Christian Living: Go and Do Likewise
It may seem like a strange question to ask Christians, but here it goes anyway. Do you love God? And you may think, “Well, that indeed is a strange question to ask a Christian.” Most Christians would not hesitate a moment to answer, “Yes with all my heart, all my mind, all my soul and all my being, I love God.”
Let me ask you a question that goes right along with that: Do you love your neighbor? Most of us would answer fairly quickly and probably say, “Well, yeah,” but I think we have to pause for a moment, because we know some neighbors that we’re not quite so sure whether we love or not.
Yet, Scripture says that we are to love God and love our neighbor. Does God love your neighbor? Can you love God and not love your neighbor? How can we understand loving God and loving our neighbor as we should? Jesus gave us a story in Luke chapter 10 called the Good Samaritan.
After telling us the story of the good Samaritan, Jesus then concludes with this statement to all of his followers, “Go and do likewise.” Let’s learn the lesson today from the story of the good Samaritan. If you take your Bible and turn to Luke chapter 10, we’ll begin reading in verse 25: “Just then, a lawyer stood up to test Jesus. ‘Teacher,’ he said. ‘What must I do to inherit eternal life?’”
We have here a doctor of the law according to pharisaical standards, someone who spent his life studying Torah and was expert in it. He was sort of a hired gun that the Pharisees had brought in to trick this Galilean peasant (who thought he was a rabbi) with an astute question.
When he asked what he thought was a very astute question, I’m sure that Jesus probably thought, “How stupid. First of all, what does he expect me to say? Does he expect me to contradict that which is written in the law? And what does he mean, how do you inherit eternal life?”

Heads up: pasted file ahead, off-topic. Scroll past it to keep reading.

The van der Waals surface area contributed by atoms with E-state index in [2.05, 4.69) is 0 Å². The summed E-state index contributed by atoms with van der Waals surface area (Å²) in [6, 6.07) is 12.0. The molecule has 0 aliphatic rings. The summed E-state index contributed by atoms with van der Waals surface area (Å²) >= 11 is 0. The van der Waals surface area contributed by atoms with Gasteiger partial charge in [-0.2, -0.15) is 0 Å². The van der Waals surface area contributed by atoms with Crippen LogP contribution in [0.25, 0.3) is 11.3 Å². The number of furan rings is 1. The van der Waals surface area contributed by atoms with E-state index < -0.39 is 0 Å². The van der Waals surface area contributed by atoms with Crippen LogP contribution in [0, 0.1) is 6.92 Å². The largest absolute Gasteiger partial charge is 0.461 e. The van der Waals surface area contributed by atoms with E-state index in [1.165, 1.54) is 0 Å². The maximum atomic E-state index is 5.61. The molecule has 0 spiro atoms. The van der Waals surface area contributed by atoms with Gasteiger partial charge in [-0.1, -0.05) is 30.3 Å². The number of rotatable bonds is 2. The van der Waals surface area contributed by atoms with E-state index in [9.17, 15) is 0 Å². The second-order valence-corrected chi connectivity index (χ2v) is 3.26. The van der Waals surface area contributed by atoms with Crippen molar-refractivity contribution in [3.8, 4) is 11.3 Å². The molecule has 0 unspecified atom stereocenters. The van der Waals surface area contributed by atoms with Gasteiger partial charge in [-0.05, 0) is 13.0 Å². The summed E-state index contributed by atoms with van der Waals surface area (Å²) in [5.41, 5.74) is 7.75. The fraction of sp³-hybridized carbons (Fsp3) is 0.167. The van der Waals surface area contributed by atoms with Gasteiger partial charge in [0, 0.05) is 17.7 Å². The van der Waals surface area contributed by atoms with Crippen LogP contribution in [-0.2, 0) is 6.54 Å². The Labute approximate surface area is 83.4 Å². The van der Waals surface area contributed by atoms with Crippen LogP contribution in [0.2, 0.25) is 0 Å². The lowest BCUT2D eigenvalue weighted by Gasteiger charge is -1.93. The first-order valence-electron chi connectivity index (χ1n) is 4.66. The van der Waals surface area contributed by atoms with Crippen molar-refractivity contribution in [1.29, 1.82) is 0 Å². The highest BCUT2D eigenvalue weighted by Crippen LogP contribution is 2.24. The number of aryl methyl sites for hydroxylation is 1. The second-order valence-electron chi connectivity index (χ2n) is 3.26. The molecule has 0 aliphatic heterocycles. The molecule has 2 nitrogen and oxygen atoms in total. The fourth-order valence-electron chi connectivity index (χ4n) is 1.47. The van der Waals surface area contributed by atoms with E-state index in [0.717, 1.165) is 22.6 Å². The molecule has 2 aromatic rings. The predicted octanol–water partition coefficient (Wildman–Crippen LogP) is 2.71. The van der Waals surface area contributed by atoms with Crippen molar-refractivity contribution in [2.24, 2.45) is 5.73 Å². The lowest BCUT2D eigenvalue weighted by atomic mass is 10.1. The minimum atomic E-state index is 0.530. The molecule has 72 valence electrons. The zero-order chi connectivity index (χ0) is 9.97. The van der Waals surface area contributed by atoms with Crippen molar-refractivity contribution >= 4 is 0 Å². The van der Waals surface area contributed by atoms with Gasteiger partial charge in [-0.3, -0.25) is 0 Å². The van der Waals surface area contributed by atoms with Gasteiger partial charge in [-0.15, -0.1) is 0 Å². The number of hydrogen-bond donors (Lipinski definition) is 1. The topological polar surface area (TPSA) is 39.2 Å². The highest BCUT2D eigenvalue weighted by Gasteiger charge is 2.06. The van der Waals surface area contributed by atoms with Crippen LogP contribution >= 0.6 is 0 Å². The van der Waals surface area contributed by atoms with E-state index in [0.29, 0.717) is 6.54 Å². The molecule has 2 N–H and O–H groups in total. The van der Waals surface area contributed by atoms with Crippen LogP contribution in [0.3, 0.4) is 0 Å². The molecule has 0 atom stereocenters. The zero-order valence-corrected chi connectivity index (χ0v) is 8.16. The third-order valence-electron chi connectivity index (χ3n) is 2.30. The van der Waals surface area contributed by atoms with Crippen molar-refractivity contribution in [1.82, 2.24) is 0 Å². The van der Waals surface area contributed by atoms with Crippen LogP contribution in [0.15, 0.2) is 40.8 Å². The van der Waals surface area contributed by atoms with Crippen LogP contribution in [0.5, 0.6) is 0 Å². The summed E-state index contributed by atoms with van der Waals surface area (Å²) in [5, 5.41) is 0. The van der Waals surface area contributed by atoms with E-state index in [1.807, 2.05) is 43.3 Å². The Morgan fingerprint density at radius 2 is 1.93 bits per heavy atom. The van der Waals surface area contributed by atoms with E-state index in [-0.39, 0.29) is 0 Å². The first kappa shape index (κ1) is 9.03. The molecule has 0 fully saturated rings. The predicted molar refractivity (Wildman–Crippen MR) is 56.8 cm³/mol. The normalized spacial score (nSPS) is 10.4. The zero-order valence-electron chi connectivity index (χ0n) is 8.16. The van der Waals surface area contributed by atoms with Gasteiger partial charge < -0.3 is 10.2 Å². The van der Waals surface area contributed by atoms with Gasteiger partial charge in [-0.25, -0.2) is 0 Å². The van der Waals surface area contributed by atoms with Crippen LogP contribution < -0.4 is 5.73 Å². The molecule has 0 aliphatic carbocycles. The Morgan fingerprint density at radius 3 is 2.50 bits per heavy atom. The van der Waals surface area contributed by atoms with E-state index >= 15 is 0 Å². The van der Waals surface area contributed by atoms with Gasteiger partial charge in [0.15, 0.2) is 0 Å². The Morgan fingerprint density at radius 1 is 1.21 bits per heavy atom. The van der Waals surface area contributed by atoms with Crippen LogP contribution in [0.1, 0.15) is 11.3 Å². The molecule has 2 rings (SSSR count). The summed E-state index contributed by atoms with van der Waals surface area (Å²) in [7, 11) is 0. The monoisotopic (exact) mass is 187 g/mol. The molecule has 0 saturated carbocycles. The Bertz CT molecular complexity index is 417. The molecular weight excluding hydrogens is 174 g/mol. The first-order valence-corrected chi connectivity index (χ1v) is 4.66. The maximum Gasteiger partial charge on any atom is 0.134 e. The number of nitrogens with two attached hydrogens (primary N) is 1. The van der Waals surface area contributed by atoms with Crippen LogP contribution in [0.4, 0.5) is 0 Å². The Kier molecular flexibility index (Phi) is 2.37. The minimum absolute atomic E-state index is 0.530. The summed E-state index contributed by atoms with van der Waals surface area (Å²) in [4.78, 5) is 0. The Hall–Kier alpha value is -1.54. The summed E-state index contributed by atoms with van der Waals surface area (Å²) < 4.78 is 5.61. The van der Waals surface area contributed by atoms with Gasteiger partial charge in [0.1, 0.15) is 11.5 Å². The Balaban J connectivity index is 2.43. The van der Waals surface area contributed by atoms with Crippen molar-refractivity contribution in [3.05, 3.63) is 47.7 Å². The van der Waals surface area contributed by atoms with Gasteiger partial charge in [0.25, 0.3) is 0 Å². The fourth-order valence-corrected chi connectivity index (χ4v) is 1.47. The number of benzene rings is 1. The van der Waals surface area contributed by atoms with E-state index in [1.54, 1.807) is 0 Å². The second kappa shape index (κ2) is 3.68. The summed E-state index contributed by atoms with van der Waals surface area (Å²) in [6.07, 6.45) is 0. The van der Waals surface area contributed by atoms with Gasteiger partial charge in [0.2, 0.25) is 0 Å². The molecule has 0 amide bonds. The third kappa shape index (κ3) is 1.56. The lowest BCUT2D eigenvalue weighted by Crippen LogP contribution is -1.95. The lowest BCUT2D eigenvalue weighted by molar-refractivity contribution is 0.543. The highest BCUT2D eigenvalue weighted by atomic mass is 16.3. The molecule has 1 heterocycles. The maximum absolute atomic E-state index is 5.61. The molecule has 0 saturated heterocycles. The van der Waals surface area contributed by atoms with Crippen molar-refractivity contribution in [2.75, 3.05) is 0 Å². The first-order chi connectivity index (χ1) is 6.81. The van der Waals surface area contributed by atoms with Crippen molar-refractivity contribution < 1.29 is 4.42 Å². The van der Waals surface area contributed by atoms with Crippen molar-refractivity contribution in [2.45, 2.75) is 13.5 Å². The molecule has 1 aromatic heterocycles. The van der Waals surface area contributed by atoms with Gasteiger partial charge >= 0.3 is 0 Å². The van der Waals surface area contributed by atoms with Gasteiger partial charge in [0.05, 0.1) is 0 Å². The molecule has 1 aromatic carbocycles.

How do you inherit something? You inherit it when someone dies. You inherit it from having been in a loving relationship with the one who is now deceased. It’s a very strange question that this lawyer asked Jesus. So Jesus, rather than just give an answer, asked a question of the lawyer.
Jesus turns the tables and says to him, “What is written in the law? What do you read there?” He answered, “You shall love the Lord your God with all your heart, with all your soul, with all your strength and with all your mind and your neighbor as yourself.”
Jesus, in typical rabbinic fashion, answered a question with a question. Now, it was the learned doctor who had trapped himself. He had given the correct answer. He’d given the answer that every Pharisee knew from Scripture. And yet, now, Jesus had trapped him.
Reading on, “He said to him, ‘You have given the right answer. Do this and you will live.’” Now, what did Jesus mean by “do this and you will live?” Love is the fulfilling of the law. As Paul said, “Owe no man anything, but to love.” When you love your fellow human being, you are participating at the very heart, the very nature, the very shared life of God, who is love and who loves humanity, including you and your neighbor, with all of his heart and with all of his being.